Miniscule 2 is a sequel to the exhibition Miniscule curated and devised by artists Vanya Balogh and Jim Racine, and presented at Oblong Gallery, London in June 2010.
*At time of release, the date that Britain is due to leave the EU is 29 March 2019.
Artists included in Flugblätter at Cross Lane Projects:
Moussa Séne Absa SN, Bill Allen US, Markus Ambach DE, Ulrike Arnold DE, Liz Bachhuber US, Vanya Balogh HR, Gudrun Barenbrock DE, Rainer Barzen DE, Heinz Baumüller AT, Christine Bernhard DE, Benjamin Bohnsack DE, Frank Bölter DE, Hans Brändli CH, Christoph Bucher CH, Julia Bünnagel DE, Luca Buvoli IT, Christian Deckert DE, Nikola Dicke DE, Arpad Dobriban HU, Susanne Fasbender DE, Frank Fenstermacher DE, Hercules Fisherman IR/GB, Pia Fries CH, Harald Fuchs DE, Shrutti Garg IN, Clemens Botho Goldbach DE, Paul Goodwin GB, Melissa Gordon US, Ted Green US, Ingo Günther DE/US, Jutta Haeckel DE, Wolfgang Hahn DE, Mark Harris GB, Lucy Harvey NZ, Isabelle Hayeur CA, Gabriele Horndasch DE, Bruno Jakob CH, Marcus Jansen DE, Halina Jaworski PL/IL/DE, Otto Jeschke DE, Sigmund de Jong NL, Celina Jure AR, Hüseyin Karakaya TR, Dagmar Keller / Martin Wittwer DE/CH, Nak Beom Kho KR, Roman Klonek PL/DE, Michael Kortländer DE, Evangelos Koukouwitakis GR, Gereon Krebber DE, Kirsten Krüger DE, Florian Kuhlmann DE, Stefan Kürten DE, Ton van der Laaken NL, Benje LaRico US, Jon Erlend Larsen NO, Denise Lasagni CH/FR, Silke Leverkühne DE, Nataly Maier DE/IT, Zhenia Couso Martell CU, Kaoli Mashio JP, Keisuke Matsuura JP, Christian Megert CH, Aron Mehzion ER, Peter Mell DE, Carmengloria Morales CL, Nicole Morello FR, Benjamin Nachtwey DE, Peter Nagel DE, Hanne Nagel-Axelsen DK, Holger Nickisch DE/NL, Michalis Nicolaides CY, Walter Nikkels NL, Hannes Norberg DE, Anita Oettershagen DE, Kenzo Onoda JP, Driss Ouadahi DZ, Marleen Oud NL, Heike Pallanca DE, Mark Patsfall US, Mark Pepper / Beza Alemu-Pepper DE/ET, Roxane Permar US, Wolfgang Pilz DE, Udo Rathke DE, Hamdi Reda EG, Kai Rheineck DE, Melanie Richter DE, Patrick Rieve DE, Alexander Roob DE, Ingrid Roscheck DE, Valentin Rothmaler DE, Glen Rubsamen US, Stefan Saffer DE, Mia Saharla FI, Leunora Salihu XK, Jochen Saueracker DE, Thyra Schmidt DE, Lars Ulrich Schnackenberg DE, Hansjörg Schneider DE, Nicola Schrudde DE, Max Schulze DE, Helmut Schweizer DE, Rebecca Scott GB, Michael Seeling DE, Marcus Sendlinger DE, Sean Shanahan IE, Thomas Stricker CH, Yuji Takeoka JP, Teresiña Talarico CL/DE, David Thomas AU, Patrick Thomas GB, Barthélémy Toguo CM, Barbara Camilla Tucholski DE, Sunok U KR, Natascha Ulianova RU, Jarno Vesala FI, Haichuan Wang CN, Deborah Wargon AU, Etsuko Watanabe JP, Shirley Wegner IL, Stefan à Wengen CH, Barbara Westermann US, Suse Wiegand DE, Christopher Winter GB, Mark Woods GB, Christoph Worringer DE, Mounia Youssef LB/TG, Miro Zahra CZ, Uta Zaumseil DE, Tu Zeng CN.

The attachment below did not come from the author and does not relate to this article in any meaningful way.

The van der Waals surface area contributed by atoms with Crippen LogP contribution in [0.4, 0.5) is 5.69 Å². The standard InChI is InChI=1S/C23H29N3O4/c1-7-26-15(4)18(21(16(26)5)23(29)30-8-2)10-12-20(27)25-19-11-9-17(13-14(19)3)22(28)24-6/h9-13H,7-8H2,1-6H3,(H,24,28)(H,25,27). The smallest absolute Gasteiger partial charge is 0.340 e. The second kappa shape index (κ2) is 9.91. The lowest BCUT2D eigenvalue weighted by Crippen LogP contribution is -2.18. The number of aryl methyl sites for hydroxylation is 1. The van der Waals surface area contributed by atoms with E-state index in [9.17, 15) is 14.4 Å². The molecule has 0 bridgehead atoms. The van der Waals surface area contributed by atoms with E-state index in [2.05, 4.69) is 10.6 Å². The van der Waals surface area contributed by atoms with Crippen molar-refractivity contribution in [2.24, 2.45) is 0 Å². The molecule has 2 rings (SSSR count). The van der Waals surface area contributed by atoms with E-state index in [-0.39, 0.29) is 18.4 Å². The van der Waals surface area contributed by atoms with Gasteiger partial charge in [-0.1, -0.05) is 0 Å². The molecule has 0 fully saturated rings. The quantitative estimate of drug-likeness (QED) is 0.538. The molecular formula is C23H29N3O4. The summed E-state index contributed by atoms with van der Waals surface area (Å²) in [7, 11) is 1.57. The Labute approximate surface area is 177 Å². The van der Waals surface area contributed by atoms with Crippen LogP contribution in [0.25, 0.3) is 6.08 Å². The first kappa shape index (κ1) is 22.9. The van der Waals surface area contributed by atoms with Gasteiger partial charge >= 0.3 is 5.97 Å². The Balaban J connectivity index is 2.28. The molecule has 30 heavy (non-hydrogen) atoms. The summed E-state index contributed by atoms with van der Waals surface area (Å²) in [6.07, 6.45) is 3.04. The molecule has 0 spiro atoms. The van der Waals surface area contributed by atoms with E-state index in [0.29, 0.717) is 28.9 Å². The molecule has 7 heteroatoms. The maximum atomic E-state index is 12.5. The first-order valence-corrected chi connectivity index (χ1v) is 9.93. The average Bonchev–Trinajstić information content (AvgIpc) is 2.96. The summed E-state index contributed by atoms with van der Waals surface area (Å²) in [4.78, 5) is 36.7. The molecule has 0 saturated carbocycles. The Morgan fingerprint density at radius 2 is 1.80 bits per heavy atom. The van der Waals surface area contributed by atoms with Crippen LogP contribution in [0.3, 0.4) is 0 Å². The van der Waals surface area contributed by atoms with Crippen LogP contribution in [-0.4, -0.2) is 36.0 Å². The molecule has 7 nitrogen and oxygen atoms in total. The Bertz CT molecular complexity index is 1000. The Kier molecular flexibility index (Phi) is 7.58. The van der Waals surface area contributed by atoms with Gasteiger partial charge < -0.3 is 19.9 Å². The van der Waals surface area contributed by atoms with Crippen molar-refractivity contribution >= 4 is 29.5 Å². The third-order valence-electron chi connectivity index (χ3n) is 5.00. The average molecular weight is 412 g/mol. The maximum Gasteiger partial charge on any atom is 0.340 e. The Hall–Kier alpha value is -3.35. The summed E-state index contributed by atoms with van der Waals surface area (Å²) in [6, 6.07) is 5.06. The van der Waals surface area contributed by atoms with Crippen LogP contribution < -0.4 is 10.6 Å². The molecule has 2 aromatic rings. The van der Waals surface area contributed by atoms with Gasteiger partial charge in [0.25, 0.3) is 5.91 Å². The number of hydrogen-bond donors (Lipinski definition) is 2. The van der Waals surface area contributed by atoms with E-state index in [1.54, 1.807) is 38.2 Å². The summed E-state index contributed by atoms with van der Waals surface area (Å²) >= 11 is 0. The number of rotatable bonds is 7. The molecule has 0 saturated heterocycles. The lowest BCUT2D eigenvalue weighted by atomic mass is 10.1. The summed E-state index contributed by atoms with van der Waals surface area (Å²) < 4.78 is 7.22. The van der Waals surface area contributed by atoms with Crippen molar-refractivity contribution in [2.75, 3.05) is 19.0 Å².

Artists included in Miniscule 2 at Cross Lane Projects:
Ozgul Arslan, Kunbo Meng, David Redfern, Jill Gibson, Martha Parsey, Paul Hazelton, Riitta Hakkarainen, Liz Sheridan, Thomas J Ridley, Marisa Polin, Sarah Pager, Anna Mortimer, Jim Racine, Meriliis Rinne, Bob Lawson, Mandee Gage, Mahaut Harley Leca, Anna Fairchild, Steve Pettengell, Tabitha Knight, Angela Wright, Maslen & Mehra, Tisna Westerhof, Penelope Payne, Ashley Scott Fitzgerald, Toby Morgan, Susan Supercharged, Susan Haire, Catherine Syl, Tracey Moberly, Fiona Haines, Maria Teresa Gavazzi, Tiziana Mandolesi, Jeanne Suspluga, Christopher Clack, Andrew Stys, Noel Grassy Macken, Thomas Behling, Michael Petry, Elli Lestas, Phillip Raymond Goodman, Veronica Shimanovskaya, Kerry Baldry, Sooz Belnavis, Stefan Draschan & Kinga Jakabffy, John Plowman, Vanya Balogh, Joseph Sakoilsky, Susan Schulman, Piyali Gosh, Alina Gavrielatos, Susana Lopez Fernandez, Venetia Nevill, Almuth Tebbenhoff, KeelerTornero, Pascal Rousson, Vera Jefferson, Toko Yamamoto, Natalija Jezova, Toby Bricheno, Jason Gibilaro, Tommy Seaward, Sripey J Kemfor, Richard Ducker, Mary T Spence, Joanna McCormick, Christina Mitrentse, Dimitrios Oikonomou, Cadi Froehlic, Alex Hinks, Ibby Doherty, Mark Wigan, Spizz Energi, EC, Kate Terry, Rebecca Scott, Mark Woods, Alejandro Pintado, Stimulus Ltd, Karen Ay, Anne-Mie Melis, Teo Robinson, Brent Wahl, Tim Lewis, Nina Atevic-Murtic, Louise Riley, Viktor Popovich, Ingrid Zee, Mark McGowan, Liz Bailey, Sol Archer, Daniel Devlin, Maurizio De Angelis, Gerladine Swayne, Emily Mould, Herzog Dellafiore, FREEE, Urban XXX, Bruce Mclean, Nina Saunders, Daniel Soyer, Petros Chrisostomou, Georgina McNamara, Francisco Da Mata, Kety Balogh, Bruce Campbell, Kate Stewart, Yanai Segal, Clayton Woods, Severed Heads Collective, Brad Pitts & Downey Juniors, Catherine Du Pont Marseille, EDZ, Anita Bryan, Stacie McCormick, Toni Gallagher, Jane Grisewood, Clive Burton, Caroline Gregory, Jane Karan, Zbigzibni Morecki, Lizzie Sykes, JL Reed, Kate Kotcheff, Fiona McAuliffe Artist Forte, Desdemona Varon, Gabriel Mulvey, Rebecca Feiner, Amy Warwick, Julia Maddison, Gina Southgate, Sabine Wannenmacher, Neda Dana-Haeri, Gordon Faulds, Deborah Bee Artist, Nicole Barclay, Keith Ball, Hannah Campion, Nadia Ballan, Nicholas Cheeseman, Calum F Kerr, Cathy Gale, Andrea Robinson, Doug Haywood, Beverley Isaacs, Paul Coombs, Meg Shirayama, Alice Herrick, Dannielle Hodson, Jessica Bailey, Miyuki Kasahara, John Stephens, Vanja Karas, Maria Jose Arceo, Melissa Alley, Paul Tecklenberg, Yael Atzmony, Eti More, Avivit Segal, Arie Berkowitz, Sarah Goldbart, Olga Jurgenson, Alexandre Bianchini, Kaori Homma, Graham Watson, Heather Cowie, Kate Gilman Brundett, Jude Cowan Montague, Annie Coxey, Mike Healey, Atty Bax, Sarah Kogan, Liz Helman, Petra Lea, Natasha Vicars, Mona K, Noriko Uno, Keiko Owada, Rigulio Graak, Susana Sanroman, Nicola Hicks, Birgit Jensen, Jochen Saueracker, Julius Hinks, Stella Whalley, Lucinda Burgess, Cassandra Mahoney, Tomaz Kramberger, Leila Houston, Daleya Marohn, Michael Croft, Sarah Doyle, Didi Nobin, Roger Clarke, Guy Haddon-Grant, Katya Kan, Roberto Ekholm, Patrick Colhoun, Graham Tunnadine, Sylvie Rodriguez, Ruby Alice McCormick, Hermione Allsopp, Nerys Mathias, Max Sudhues, James Bell, Sarah Sparkes, Mervyn Syna, Russell Terry, Sarah Buckle, Ann Grim, Eva Raboso, Andrea Morucchi, Ray Gange, Michelangelo Arteaga, Mario Sanchez Varas, Glenn Fitzy Fitzpatrick, Dr Von Hugo, Nancy Fouts, Emanuel Fanslau, Gzillion Artist, Peter Suchin, Steve Smith, Ian Thompson, Martha Mai McCormick.